Three critical lessons for launching your product

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At the PRSummit in San Francisco I got a chance to see Josh Weinberg's great keynote presentation, "Launch Lessons" where he shared tips for launching your company. I ran into Weinberg, founder of Digital Life Consulting Group again at the Mobilize 2011 conference in San Francisco, and I asked him to offer up three key tips for launching your product.
Launch Tip #1 - The launch planning begins at product inception, not six weeks before product release
Don't think about the launch as the party. You need to think of the launch as the culmination of the work that comes together on that day. That means plan your launch a year out, not six weeks before.
Good example: Bose
When they release a product the entire flow of connecting with the product has been thought out. There's customer support on their site when they announce and you can actually purchase the product.
Bad example: Sony tablets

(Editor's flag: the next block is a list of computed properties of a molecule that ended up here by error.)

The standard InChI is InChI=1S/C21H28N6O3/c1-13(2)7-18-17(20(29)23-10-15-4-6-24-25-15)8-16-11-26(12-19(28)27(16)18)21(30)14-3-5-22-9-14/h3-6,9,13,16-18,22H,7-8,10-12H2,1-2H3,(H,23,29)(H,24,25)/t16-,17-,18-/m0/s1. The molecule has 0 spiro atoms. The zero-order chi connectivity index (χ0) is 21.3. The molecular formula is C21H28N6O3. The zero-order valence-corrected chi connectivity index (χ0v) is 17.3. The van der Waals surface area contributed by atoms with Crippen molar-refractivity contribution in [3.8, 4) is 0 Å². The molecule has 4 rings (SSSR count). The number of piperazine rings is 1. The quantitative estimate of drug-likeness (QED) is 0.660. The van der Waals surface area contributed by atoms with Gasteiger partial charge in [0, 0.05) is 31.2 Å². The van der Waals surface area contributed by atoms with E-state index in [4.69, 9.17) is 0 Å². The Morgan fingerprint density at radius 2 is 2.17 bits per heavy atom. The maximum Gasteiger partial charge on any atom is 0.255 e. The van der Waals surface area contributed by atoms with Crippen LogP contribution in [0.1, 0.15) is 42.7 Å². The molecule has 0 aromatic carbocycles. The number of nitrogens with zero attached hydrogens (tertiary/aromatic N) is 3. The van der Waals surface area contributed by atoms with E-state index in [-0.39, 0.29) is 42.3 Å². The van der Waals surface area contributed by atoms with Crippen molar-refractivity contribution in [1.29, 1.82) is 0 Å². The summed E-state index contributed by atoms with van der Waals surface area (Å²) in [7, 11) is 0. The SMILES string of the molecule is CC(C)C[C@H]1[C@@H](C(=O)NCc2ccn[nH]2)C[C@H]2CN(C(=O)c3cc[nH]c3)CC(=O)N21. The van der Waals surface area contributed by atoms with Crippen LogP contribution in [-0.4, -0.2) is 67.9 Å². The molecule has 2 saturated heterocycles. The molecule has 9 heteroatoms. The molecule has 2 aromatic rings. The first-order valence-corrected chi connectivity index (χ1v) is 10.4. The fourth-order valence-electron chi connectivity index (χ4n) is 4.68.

A year ago Sony announced they were going to release tablets. At the time, you couldn't find any information on their site outside of the press releases. Nine months later you can pre-order the tablets but you still can't buy them.
Launch Tip #2 -- Think about the entire customer experience, not just the product
Understand every touch point a person will have with your product, from hearing about it to disposing it.
• How do you get information about this product?
• What's it like to buy it?
• What's it like to unbox it?
• What's it like to get it home?
• How do they dispose of the product? Where does it go?
• What about the preferences and data on the product? Is there a way to seamlessly upgrade within the product and to a new product?
You need all of this information to keep customers around for the next iteration of products. You're developing an entire ecosystem of the entire customer experience.
Good example: Apple
They own every element of the customer ecosystem.
Bad example: Every phone company
Trying to move data from one handset to another sometimes works, partially works, and also the phone is loaded with crap you don't even want.
Launch Tip #3 - Selling consumer products, not technology products
Don't think about your product as speeds, feeds, and capacity. Users are going to create a relationship with your product. Make it friendly. One way to do this is to give your products names instead of model numbers.
Good example: RIM, today
They now call their products The Bold and The Curve.
Bad example: RIM in the past and most tech companies
Still focused on specs and not on the relationship the product will have with the customer.
To get more information and tips, head to LaunchLessons.com.

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